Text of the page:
In one of the most daring raids of the Second World War, Jens-Anton Poulsson, who died last month aged 91, led a team that sabotaged Hitler's heavy-water plant in the Norwegian Telemark region.
The Germans were believed to be developing heavy water (water with a raised concentration of deuterium, essential for the manufacture of plutonium) for an atomic bomb at the Vermork site, 50 miles west of Oslo. In October 1942 Poulsson, along with three others, were dropped by parachute onto the Hardanger Vidda plateau to prepare the operational base for an attack on the plant. However, the expedition nearly ended in disaster when three weeks later two gliders, each carrying nine engineer commandos, both crashed. One team was wiped out, while the second nine survived, only to be captured and shot by the Germans.
Poulsson and his men, including Knut Haughland who died in December 2009, were left on the mountain. They ended up spending three months in a trappers hut, food ran low, and only through great ingenuity did they manage to survive. Eventually a new team led by Joachim Rønneberg met up with the original saboteurs and working together, they carried out the destruction of the heavy water plant with ruthless efficiency.
The raid has inspired a number of films including the (not entirely accurate) The Heroes of Telemark (1965), starring Kirk Douglas and Richard Harris, as well a number of books. The latest to be published is Mission Telemark by Amanda Mitchison, a children's novel based around the real events. In the story, four teenagers, trained by the British Army Special Operations Executive (SOE), are sent into Norway to sabotage the heavy-water plant. It's a gripping, well-paced adventure that keeps to the spirit of the actual Telemark operation. The book also includes lots of useful survival tips such as how to skin a rabbit, or avoid frostbite, and is even a touch gruesome in parts.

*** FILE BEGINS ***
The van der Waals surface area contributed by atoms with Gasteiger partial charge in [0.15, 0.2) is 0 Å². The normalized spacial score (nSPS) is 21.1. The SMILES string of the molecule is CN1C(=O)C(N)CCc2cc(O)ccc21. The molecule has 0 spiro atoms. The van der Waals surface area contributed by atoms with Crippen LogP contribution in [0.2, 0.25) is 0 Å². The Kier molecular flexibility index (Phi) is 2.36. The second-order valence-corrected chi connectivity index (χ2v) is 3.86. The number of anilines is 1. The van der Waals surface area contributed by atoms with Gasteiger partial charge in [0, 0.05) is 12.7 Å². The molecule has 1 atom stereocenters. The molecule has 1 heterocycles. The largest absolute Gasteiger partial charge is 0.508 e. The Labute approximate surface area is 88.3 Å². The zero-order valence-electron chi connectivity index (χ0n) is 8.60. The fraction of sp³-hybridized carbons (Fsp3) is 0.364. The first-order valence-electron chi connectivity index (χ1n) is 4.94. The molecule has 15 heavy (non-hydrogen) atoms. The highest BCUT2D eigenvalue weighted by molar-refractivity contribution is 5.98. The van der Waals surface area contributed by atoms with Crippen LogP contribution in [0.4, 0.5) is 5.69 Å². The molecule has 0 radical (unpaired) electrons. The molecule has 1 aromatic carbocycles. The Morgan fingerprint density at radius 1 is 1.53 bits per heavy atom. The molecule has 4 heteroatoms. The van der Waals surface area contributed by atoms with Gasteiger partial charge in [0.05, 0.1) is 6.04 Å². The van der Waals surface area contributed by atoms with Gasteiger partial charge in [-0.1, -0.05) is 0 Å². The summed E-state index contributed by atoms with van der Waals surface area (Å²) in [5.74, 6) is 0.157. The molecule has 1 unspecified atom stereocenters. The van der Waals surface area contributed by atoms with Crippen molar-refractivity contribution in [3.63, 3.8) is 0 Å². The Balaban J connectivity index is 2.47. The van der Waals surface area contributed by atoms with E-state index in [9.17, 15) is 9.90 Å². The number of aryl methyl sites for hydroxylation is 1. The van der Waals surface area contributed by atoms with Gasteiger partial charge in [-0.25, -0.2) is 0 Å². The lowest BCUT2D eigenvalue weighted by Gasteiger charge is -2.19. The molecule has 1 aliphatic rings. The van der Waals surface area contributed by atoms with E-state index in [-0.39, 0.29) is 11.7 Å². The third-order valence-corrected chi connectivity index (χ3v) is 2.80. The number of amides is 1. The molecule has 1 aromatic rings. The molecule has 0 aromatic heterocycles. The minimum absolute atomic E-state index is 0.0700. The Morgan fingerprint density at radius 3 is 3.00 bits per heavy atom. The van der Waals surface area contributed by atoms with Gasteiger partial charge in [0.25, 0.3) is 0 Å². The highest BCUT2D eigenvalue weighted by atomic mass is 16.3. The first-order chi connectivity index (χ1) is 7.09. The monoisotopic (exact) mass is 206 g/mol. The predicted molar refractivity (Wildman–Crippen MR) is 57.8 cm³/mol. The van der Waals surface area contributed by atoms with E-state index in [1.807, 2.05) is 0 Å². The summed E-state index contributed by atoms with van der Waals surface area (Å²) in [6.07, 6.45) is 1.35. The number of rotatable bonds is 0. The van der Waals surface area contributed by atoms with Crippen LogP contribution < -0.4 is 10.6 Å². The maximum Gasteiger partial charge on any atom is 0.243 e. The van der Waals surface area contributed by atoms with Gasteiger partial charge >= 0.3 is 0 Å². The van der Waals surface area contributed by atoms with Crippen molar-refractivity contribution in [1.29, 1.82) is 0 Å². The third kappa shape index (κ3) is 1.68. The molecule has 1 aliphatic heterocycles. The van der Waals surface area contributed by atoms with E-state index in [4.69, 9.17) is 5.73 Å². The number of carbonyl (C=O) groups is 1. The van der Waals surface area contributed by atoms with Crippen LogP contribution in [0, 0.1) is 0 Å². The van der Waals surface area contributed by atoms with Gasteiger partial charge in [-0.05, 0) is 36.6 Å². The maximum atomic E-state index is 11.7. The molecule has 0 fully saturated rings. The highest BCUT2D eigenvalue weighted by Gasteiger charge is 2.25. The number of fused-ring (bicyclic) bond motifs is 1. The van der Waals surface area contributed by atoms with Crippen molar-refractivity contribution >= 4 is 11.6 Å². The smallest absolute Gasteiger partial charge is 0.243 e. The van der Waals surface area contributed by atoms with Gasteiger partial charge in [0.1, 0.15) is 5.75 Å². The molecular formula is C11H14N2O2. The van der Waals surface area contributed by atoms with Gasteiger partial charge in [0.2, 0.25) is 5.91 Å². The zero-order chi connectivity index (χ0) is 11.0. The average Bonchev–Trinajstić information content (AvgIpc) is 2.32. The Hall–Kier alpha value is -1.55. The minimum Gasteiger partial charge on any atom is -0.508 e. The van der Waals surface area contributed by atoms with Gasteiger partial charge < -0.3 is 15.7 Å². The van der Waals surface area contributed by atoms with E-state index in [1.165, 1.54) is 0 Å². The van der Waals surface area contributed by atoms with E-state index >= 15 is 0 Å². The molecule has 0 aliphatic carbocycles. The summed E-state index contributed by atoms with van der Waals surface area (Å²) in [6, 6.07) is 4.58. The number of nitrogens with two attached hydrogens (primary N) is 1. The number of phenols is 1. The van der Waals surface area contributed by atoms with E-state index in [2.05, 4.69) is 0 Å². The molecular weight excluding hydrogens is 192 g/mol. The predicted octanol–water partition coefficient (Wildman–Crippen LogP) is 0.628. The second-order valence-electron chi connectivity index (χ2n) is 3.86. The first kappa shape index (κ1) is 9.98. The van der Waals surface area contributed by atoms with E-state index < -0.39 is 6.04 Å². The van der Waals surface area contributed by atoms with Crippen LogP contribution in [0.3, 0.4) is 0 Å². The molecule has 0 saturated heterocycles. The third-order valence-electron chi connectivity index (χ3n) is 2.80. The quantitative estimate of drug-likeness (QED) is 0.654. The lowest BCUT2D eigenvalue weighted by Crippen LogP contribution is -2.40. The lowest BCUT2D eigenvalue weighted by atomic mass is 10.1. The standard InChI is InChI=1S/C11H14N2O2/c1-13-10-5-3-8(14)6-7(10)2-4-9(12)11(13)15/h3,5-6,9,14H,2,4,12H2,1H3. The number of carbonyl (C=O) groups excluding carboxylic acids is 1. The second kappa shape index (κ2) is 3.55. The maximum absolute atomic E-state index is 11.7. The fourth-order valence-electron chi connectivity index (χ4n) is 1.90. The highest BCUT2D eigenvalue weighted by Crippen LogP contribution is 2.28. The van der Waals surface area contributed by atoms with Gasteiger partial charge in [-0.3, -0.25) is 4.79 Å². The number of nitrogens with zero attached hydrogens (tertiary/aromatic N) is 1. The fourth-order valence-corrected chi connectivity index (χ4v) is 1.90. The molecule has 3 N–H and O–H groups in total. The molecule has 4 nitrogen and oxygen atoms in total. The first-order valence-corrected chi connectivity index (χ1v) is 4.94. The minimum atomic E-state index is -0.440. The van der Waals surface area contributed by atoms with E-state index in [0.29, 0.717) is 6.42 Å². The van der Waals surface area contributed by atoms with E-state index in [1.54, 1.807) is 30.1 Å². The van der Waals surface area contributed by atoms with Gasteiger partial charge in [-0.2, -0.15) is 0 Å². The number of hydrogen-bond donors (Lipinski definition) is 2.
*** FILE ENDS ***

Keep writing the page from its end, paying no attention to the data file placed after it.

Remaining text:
So how did I come to be reading a children's story instead of something like Poulsson's Tungtvanns Sabotasjen? Well, my 10-year-old daughter has just read, and re-read, the book and as it was lying around the house I just couldn't resist it picking it up.